Effects of sphere size and injection site on regional cerebral blood flow measurements.
Regional cerebral blood flows and shunting of microspheres with four different sizes (9,12, 16 and 25 microns) into the superior sagittal sinus were determined in twelve dogs. Venous blood was collected from the superior sagittal sinus for 120 min after the injection of microspheres, and the dogs were then sacrificed immediately. Results on blood flow measurements and venous shunting determinations were similar between left ventricular and left atrial injections. Blood flows measured by 12, 16 and 25 microns spheres were comparable in various brain tissues, except the choroid plexus. 9 microns spheres underestimated blood flows in all regions studied: by 13-19 percent in the cerebral cortex, midbrain, brain stem and cerebellum, by 34-42 percent in the cortical white matter, corpus callosum and cervical cord, and by 64-81 percent in pituitary gland and choroid plexus. These results probably reflect regional difference in microvascular architecture. Venous shunting of 9, 12, 16 and 25 microns spheres during a 24 hr period were 23.6 +/- 2.5, 12.6 +/- 1.2, 4.8 +/- 1.4, and 4.0 +/- 1.2 percent (mean +/- SEM), respectively, with respect to the arterial delivery. Although most of the venous shunting occurred during the first 3 min after the injection of microspheres, it continued 3-60 min after the injection. Beyond 60 min, the venous shunting became minimal for 16 and 25 microns spheres, while significant amount of 9 microns spheres continued to appear in sagittal sinus. This time dependent shunting indicates that some microspheres may be transiently trapped in the microcirculation and become gradually dislodged with time. Failure to consider this time dependence may underestimate the shunting of microspheres through the microcirculation.(ABSTRACT TRUNCATED AT 250 WORDS)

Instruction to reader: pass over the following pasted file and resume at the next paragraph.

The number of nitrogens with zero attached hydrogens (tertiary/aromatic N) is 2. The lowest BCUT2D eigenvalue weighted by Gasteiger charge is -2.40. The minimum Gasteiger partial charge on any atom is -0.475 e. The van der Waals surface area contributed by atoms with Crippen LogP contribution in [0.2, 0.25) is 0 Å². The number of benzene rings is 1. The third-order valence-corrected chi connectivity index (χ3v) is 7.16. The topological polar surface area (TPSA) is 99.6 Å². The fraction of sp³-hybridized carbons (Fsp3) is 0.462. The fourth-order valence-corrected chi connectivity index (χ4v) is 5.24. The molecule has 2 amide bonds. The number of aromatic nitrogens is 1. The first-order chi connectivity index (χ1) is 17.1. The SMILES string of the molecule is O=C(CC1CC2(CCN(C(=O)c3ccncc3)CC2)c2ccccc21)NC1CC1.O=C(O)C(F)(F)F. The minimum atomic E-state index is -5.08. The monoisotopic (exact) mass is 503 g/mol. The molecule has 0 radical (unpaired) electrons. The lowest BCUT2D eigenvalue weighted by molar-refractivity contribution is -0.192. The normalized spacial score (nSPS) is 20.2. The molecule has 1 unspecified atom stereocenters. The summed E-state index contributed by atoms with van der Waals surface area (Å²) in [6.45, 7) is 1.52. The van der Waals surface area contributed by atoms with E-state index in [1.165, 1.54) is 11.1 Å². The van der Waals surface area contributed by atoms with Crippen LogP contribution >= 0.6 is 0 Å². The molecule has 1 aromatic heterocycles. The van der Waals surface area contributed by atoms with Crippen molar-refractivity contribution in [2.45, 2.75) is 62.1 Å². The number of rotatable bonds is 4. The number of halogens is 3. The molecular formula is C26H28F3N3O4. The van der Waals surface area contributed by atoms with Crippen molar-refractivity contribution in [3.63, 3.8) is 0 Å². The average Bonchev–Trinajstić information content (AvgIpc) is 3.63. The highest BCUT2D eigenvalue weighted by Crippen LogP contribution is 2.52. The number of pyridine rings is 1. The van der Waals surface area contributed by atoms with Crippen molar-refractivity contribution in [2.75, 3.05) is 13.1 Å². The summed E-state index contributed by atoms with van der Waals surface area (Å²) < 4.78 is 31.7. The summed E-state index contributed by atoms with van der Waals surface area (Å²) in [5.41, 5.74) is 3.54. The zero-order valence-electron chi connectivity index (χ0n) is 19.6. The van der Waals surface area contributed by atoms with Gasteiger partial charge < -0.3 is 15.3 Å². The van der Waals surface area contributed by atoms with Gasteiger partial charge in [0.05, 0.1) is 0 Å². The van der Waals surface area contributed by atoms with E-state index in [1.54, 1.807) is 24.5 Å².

- Copyright © 1983 by American Heart Association